By using tools, such as applied neuroception, Porges (2011), explains that we can rewire redundant neural pathways to override anxiety. This enhances confidence, not only for clients but also for coaches themselves. By developing the client’s ability to present beautifully it also generalizes a feeling of being in control in all spheres of their lives. This is how a coach becomes a Neuroplastician. 

What is ‘’Neuroception’’?

The concept of neuroception was explained by Stephen Porges in his 2011 “Polyvagal Theory,” and is indispensable for a coach’s toolbox. Neuroception allows for a greater understanding of clients’ unconscious emotional cues. Understanding neuroception ensures the coach helps their clients sustain emotional wellbeing. 

Applying Neuroplasticity for Effective Coaching

Leveraging neuroplasticity in coaching sculpts a rich neural landscape for lasting positive change. Neuroplasticity-based tools, such as neuroception, create brain shifts that reduce emotional turmoil and lead to adaptive behaviors. This leads to improved decision-making control. In a neuroscience-lingo-saturated coaching marketplace, Neuroplasticians are defined by their ability to merge theory and practice. Neuroplasticians are truly conductors of transformative growth for their clients. They rely on academics to ensure their practical tools in applied neuroplasticity are robust.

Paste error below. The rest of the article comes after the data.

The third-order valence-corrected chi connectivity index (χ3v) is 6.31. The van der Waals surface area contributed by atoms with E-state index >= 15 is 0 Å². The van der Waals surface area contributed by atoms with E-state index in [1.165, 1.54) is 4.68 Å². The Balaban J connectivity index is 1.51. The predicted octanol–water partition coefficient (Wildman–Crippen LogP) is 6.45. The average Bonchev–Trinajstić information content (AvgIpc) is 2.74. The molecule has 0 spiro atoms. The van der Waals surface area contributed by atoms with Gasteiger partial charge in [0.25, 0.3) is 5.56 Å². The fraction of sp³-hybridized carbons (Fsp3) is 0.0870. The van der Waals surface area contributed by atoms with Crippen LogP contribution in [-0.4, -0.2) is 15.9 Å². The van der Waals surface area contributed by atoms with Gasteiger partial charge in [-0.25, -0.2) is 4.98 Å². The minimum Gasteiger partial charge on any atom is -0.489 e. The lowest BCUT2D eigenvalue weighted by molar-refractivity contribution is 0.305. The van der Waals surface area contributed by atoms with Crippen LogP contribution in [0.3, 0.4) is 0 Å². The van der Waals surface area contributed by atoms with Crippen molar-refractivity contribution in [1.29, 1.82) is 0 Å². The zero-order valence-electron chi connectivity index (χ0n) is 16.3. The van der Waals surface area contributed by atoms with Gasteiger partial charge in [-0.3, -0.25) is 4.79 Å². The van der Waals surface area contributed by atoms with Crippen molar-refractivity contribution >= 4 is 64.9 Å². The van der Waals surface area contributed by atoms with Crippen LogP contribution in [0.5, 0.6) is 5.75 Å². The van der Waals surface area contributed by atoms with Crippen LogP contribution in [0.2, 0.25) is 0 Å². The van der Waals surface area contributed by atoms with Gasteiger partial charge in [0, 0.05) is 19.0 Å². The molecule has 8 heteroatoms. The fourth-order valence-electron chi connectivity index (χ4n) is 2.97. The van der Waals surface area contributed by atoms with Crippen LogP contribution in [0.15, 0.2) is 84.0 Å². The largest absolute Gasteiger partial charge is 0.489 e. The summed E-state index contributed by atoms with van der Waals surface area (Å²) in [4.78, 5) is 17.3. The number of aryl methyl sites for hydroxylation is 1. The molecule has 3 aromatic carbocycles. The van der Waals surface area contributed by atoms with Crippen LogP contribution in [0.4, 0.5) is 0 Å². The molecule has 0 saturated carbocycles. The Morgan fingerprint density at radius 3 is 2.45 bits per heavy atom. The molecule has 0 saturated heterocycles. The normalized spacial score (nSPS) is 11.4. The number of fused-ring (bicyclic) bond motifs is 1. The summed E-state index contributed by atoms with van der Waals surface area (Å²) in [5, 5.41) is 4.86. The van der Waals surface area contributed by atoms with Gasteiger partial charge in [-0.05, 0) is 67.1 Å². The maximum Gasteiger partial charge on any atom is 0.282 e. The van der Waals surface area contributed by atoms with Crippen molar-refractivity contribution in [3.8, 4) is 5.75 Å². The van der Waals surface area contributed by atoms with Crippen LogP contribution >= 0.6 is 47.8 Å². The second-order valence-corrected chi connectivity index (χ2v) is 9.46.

Neuroplasticians are not neuroscientists – but sit on their shoulders, crafting practical tools that are borne from researchers. 

Have you heard about Andrew Huberman? He’s a Stanford professor researching neuronal activity and promoting regeneration. On YouTube, he shows how regeneration in the brain works and explains the role of acetylcholine, epinephrine, and dopamine as ‘’3 arrows’’ of motivating goal achievement. The Neuroplastician uses research like his to ensure clients have practical tools based on published neuroscience. But Neuroplasticians are ‘grandchildren’ of Professor Michael Merzenich, the foremost academic in neuroplasticity. He was the initial researcher to show that the brain retains its ability to change in adulthood. In conversation with him, we discussed and agreed on how important his work was for the coach to be a Neuroplastician. Please come over to the Institute of Organizational Neuroscience and watch the discussion we had with him and a group of Neuroplasticians.

So, the next time you hear coaches mention neuroscience, remember that what they are hopefully referring to is the remarkable ability of the brain to change itself. Neuroplasticity is this extraordinary ability at the core of the transformative power of all coaching. By understanding and embracing neuroplasticity, any coach becomes the catalyst for profound change, helping clients maintain control of their own brain-rewiring journey. Every coach is a Neuroplastician! And we really believe that when a coach knows how to help clients to use tools that apply neuroplasticity, they are in fact a Neuroplastician. But what makes a great coach?

Learn more by visiting npcHub here

Let’s continue the conversation by connecting with your colleagues on our Facebook page